Word of the Day: FRACTALIZE
v. to realize everything in life is either a microcosm or a macrocosm of everything else; to suddenly understand that everything is analogous with everything else
yup i’ve been feeling this ever since placenta
10:00 pm • 22 May 2013 • 15 notes
Every once in a while — often when we least expect it — we encounter someone more courageous, someone who choose to strive for that which (to us) seemed unrealistically unattainable, even elusive. And we marvel. We swoon. We gape. Often , we are in awe. I think we look at these people as lucky, when in fact, luck has nothing to do with it. It is really about the strength of their imagination; it is about how they constructed the possibilities for their Life. In short, unlike me, they didn’t determine what was impossible before it was even possible.
Fail Safe – Debbie Millman’s fantastic illustrated essay of timeless advice on courage and the creative life.
10:48 pm • 15 May 2013 • 431 notes
“Poetry is not a silent art. The poem must perform, unaided, in its reader’s head.”
— Christopher Logue (via theparisreview)
10:25 pm • 14 May 2013 • 230 notes
“In the novel or the journal you get the journey. In a poem you get the arrival.”
— May Sarton (via theparisreview)
9:27 pm • 7 May 2013 • 326 notes
“We’re at a point where more poetry is being written than published, let alone read, mainly because poetry has come to be considered so much as an outlet for personal feelings – the poem as the stylized mode of the journal entry. Even among poems that do get published – and there is a parallel with recent art – the emphasis on the recording of subjective experience is overwhelming.”
— Robert Rowland Smith in On Modern Poetry: From Theory to Total Criticism. And yet, William Wordsworth, one of history’s greatest poetic minds, has argued that poetry is about speaking to universal human passions. (via explore-blog)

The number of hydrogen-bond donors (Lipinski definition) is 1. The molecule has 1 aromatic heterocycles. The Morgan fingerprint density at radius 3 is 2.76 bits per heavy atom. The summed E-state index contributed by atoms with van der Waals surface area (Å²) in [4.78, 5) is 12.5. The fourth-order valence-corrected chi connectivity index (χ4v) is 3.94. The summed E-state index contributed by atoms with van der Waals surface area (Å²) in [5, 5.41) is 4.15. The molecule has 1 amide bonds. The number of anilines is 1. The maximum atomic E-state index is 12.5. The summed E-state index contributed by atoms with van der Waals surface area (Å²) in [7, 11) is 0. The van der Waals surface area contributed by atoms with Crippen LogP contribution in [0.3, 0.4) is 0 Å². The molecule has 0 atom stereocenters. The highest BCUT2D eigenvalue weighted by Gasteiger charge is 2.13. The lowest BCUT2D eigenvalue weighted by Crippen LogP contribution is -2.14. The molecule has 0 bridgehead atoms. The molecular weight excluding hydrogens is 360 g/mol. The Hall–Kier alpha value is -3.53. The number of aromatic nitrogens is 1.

11:16 pm • 24 April 2013 • 113 notes
They called it a “coding error”. This made it sound like they were sequestered in a bunker surrounded by black screens on which a continuous parade of figures flickered past.
Instead it was just someone using Excel on a laptop who was highlighting cells for a formula and released his index finger from the left-clicky button of his mouse too soon.
The debate has raged - well raged is a strong word, perhaps sulked? - since Monday about the significance of the calculation mistake made by Reinhart and Rogoff in their 2010 paper for the American Economic Review, Growth in a Time of Debt.
Did the conclusions about debt, growth and need for painful correction send the politicians of the world to the special cabinet to dust off the scourges?
That debate is meaningless because the last five years of economic prediction have told us one thing: No one knows anything any more and the people who say they know something know even less.
The main point to take from this debacle is the truly awesome power of Excel. Not its processing ability, just its ubiquity.
As much as oil and water, our lives are governed by Excel.
— BBC News - The mysterious powers of Microsoft Excel (via new-aesthetic)
9:46 pm • 23 April 2013 • 94 notes
The shaven rinds of lemon
we squeeze and stir
into our espresso,
of sugar across berries,
custard and crust—
Some last delights
among which it is easy to dream
that my fingers unbraiding
Your hair by the nightstand
conceal no repercussion,
that the sweep of my palm
Across your navel
harbors no future grief.
The halved melon smells good
we are rinsing
the reek of espresso beans
From our hands,
we are soaking cake
in Kahlúa, and later
We will wash that too
out of the glass dish
and the feast
Will be wiped from the table
and done with.
And because everything is
the sound of the fork set down on
the empty plate at last,
Your finger’s trace
through the devoured
pastry’s leftover cream
Signaling the end
of desire, there is a place
in the unlit bedroom,
There by the closed and curtained window,
where we’ll take each other
into the dark.
—Gianmarc Manzione, “This Brevity”
Photography Credit Nadav Kander
7:06 pm • 19 April 2013 • 292 notes
Boston by Aaron Smith, Blue on Blue Ground
I’ve been meaning to tell
you how the sky is pink
here sometimes like the roof
of a mouth that’s about to chomp
down on the crooked steel teeth
of the city
I remember the desperate
things we did
and that I stumble
to the buzz of street lamps